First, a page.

You might be appeased to hear that Ethan Zuckerman, director of the Center for Civic Media at MIT and principal research scientist at MIT’s Media Lab has apologized in his article in The Atlantic for the invention of the pop-up ad.
This is the person you should be throwing eggs at for all the times you had to explain why the “HOT LADIES IN YOUR CITY WANTS TO MEET YOU” to your mothers and girlfriends. All those, “No! This is a pop-up! I don’t need to click at it for it to show up! Really! No! I didn’t click on that [deleted] elongation surgery advertisement either!”
The monstrosity was created while Zuckerman was working for Tripod.com in the 1990s. The company earned its revenue by being a webpage-hosting provider, proto-social network and essentially, advertising. A problem occurred when the advertiser worried that consumers will associate between the service or product they’re selling, to the page’s content. Thus, the pop-up ad was born.
“Specifically, we came up with it when a major car company freaked out that they’d bought a banner ad on a page that celebrated anal sex. I wrote the code to launch the window and run an ad in it. I’m sorry. Our intentions were good.” – Ethan Zuckerman
It should not be a surprise. Advertising is what funds internet content. Ceglowski, developer of Pinboard and writer for idlewords, describes the internet as “Christmas for advertisers. Suddenly you could know exactly who was looking at your ads, and you could target them by age, sex, income, location almost any criterian you wanted”.
He continued, “One of the first banner ads had a click-through rate of 78%. That’s mind-boggling. Do you know what two words were on that banner ad?”
Tripod provides free (ad supported) web hosting services for users from around the world. In 1996, Malaysian activists for Malaysia’s opposition political group were using Tripod as a means of expressing their views. Incidentally, this prompted Zuckerman to re-evaluate their model as they are not making money from advertising to Malaysian users. Thankfully, they did not try to limit their users to people residing in the US.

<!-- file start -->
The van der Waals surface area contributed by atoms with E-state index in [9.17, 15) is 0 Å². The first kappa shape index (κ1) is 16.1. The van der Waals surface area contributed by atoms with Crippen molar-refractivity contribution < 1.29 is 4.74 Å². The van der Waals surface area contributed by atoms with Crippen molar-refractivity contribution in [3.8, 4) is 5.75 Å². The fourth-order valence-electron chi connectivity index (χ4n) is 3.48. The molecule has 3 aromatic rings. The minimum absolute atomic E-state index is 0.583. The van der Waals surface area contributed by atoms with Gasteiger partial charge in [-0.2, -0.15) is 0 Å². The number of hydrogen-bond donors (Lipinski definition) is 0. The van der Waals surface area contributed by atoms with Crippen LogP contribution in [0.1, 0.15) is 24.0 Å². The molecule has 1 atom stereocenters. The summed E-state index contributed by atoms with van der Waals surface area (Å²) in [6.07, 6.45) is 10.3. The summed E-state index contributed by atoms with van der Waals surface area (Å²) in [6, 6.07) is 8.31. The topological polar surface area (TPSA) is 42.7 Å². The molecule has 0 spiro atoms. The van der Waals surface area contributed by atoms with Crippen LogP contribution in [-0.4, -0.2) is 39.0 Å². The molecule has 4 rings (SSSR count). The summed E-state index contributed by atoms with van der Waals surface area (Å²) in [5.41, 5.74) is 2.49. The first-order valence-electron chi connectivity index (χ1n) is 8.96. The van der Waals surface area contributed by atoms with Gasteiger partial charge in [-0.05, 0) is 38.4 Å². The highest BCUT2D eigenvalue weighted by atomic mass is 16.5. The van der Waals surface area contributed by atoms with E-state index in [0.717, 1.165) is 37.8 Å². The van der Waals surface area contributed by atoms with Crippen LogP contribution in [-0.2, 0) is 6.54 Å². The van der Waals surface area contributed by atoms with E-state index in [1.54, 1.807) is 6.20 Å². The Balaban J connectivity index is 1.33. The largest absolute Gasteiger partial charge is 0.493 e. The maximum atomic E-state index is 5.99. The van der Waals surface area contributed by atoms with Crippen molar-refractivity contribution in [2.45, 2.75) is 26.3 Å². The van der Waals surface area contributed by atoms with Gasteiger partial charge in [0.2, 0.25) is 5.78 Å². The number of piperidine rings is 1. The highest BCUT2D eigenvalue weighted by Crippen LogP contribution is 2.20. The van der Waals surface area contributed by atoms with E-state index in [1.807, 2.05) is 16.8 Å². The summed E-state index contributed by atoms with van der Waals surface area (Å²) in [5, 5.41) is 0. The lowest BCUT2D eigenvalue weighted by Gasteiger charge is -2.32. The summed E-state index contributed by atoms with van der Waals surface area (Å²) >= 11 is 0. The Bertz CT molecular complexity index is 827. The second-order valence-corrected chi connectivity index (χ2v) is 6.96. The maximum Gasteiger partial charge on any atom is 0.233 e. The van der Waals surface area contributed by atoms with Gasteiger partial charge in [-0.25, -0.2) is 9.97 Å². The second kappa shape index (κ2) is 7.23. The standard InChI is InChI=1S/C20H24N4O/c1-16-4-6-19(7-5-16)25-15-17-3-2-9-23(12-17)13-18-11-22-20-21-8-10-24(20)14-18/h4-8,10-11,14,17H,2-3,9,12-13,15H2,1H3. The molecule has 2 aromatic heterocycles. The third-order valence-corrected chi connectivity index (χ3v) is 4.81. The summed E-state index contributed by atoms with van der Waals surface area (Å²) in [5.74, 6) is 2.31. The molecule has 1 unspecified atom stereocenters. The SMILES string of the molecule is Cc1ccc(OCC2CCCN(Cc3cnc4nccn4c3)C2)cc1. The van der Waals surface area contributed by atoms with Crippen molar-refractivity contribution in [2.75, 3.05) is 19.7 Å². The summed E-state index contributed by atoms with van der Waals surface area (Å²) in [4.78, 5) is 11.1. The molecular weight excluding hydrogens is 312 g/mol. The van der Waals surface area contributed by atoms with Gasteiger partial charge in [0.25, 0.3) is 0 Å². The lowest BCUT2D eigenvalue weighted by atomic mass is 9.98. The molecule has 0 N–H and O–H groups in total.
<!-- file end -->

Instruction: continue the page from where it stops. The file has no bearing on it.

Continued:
Advertising is one of the consequence that we, as users, have to suffer through in order to access the unlimited data and information for free. As Zuckerman had so succinctly concluded, “There is no single “right answer” to the question of how we pay for the tool that lets us share knowledge, opinions, ideas, and photos of cute cats. Whether we embrace micropayments, membership, crowdfunding, or any other model, there is bound to be unintended consequences. But 20 years in to the ad-supported web, we can see that our current model is bad, broken, and corrosive. It’s time to start paying for privacy, to support services we love, and to abandon those that are free, but sell us—the users and our attention—as the product.”
What do you think? Are you ready to pay for an advertisement-less Facebook? Or that picture of the cute bunny? I know I’d pay for the bunny picture.